1

Please note my comments, the question is still unanswered.

I have the following which I can't change:

unsigned long addr=142;
u16 offset_low, offset_middle;
u32 offset_high;

I want to set offset_low for low 16 bits, offset_middle for mid 16 bits and offset_high for higher 32 bits of addr.

So I wrote:

offset_low = addr & 0xFFFF;
offset_middle = addr & 0xFFFF0000;
offset_high = addr & 0xFFFFFFFF0000;

Is this right? Is there any clear way to do it instead of wiriting so many F?

Why I think it's not right?

I am working with little endian, so when doing addr & 0xFFFF0000; I will get the mid bits but with zeros and it may load the zeros instead of non-zeroes.

3
  • The high one should have 8 0s, not 4, right?
    – Blindy
    May 19, 2021 at 17:33
  • 1
    offset_middle = addr & 0xFFFF0000; -> offset_middle = (addr & 0xFFFF0000) >> 16; May 19, 2021 at 17:33
  • Endianness has nothing to do with extracting bits from integer. It is related to encoding integers
    – tstanisl
    May 19, 2021 at 17:38

3 Answers 3

2

For your purpose you must shift the masked values:

unsigned long addr = 142;  // 64-bit on the target system
uint16_t offset_low = addr & 0xFFFF;
uint16_t offset_middle = (addr & 0xFFFF0000) >> 16;
uint32_t offset_high = (addr & 0xFFFFFFFF00000000) >> 32;

Note that since you extract exactly 16 and 32 bits to variables with the same size, masking can be omitted:

uint64_t addr = 142;
uint16_t offset_low = addr;
uint16_t offset_middle = addr >> 16;
uint32_t offset_high = addr >> 32;

The order of bytes in memory (little endian vs big endian) is irrelevant for this question. You could read the specific parts from memory using this knowledge, reading the first 2 bytes for offset_low, the next 2 for offset_middle and the next 4 for offset_high, but extracting from the full 64-bit value is performed the same for both architectures.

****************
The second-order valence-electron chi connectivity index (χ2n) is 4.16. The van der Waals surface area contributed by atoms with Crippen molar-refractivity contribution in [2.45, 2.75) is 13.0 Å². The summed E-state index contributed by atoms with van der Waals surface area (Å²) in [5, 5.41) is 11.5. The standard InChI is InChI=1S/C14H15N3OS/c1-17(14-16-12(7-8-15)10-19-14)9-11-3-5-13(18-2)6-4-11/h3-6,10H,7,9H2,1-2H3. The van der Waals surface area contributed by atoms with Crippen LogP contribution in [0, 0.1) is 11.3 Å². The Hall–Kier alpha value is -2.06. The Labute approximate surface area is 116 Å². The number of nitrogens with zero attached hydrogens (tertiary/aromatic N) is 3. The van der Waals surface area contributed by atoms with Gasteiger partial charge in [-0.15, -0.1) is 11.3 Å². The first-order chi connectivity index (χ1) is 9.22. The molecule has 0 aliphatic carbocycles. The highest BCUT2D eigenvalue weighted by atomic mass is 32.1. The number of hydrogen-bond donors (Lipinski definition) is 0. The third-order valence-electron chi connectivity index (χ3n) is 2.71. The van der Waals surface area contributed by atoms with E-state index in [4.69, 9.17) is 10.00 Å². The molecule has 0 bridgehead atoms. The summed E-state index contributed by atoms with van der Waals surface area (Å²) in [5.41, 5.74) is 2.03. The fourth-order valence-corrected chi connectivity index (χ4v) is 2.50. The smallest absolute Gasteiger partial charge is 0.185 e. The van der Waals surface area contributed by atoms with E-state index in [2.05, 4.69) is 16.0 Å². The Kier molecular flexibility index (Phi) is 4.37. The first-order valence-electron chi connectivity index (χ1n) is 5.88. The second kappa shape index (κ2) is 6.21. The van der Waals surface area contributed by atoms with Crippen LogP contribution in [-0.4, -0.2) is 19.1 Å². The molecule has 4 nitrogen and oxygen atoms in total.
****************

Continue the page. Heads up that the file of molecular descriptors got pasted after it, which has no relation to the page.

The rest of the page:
3
  • why your answer isn't similar to the other one in middle?
    – user15973135
    May 19, 2021 at 17:48
  • Please Note I can't change the declaration (which appears after I have) it's in lenux kernel
    – user15973135
    May 19, 2021 at 17:49
  • @john: masking is not needed because offset_low and offset_high have exactly 16 bits, as they are defined with type uint16_t, offset_low = addr; will extract the low 16 bits, and offset_middle = addr >> 16; will extract the middle 16 bits exactly. addr >> 32 leaves only the high 32 bits of addr, assuming it is an unsigned 64-bit value so no mask is needed there either.
    – chqrlie
    May 19, 2021 at 18:05
0

Shifting one by desired bits and then subtracting one will give sequence of bits 1 unless you want the top (most significant) bit in the integer type to be one.

Assuming that unsigned long in the environment has 33 bits or more, it can be written like this:

offset_low = addr & ((1UL << 16) - 1);
offset_middle = (addr >> 16) & ((1UL << 16) - 1);
offset_high = (addr >> 32) & ((1UL << 32) - 1);
0

Is this right?

Not quite, these would be correct:

offset_low = addr & 0xFFFF;
offset_middle = (addr >> 16) & 0xFFFF;
offset_high = addr >> 32;

You didn't shift your results to the right (and your high was just wrong).

I am working with little endian, so when doing addr & 0xFFFF0000; I will get the mid bits but with zeros and it may load the zeros instead of non-zeroes.

The endianness doesn't matter in code, because code runs on the same machine. It only matters during serialization, where you write to a stream on one machine and read from another machine of another endianness, thus getting garbage.

2
  • Why in mid you used && and didn't use it in high?
    – user15973135
    May 19, 2021 at 17:50
  • @john: masking is only needed if offset_low and offset_high have more than 16 bits, but since they are defined with type uint16_t, offset_low = addr; will extract the low 16 bits, and offset_middle = addr >> 16; will extract the middle 16 bits exactly. addr >> 32 leaves only the high 32 bits of addr, assuming it is an unsigned 64-bit value.
    – chqrlie
    May 19, 2021 at 18:02

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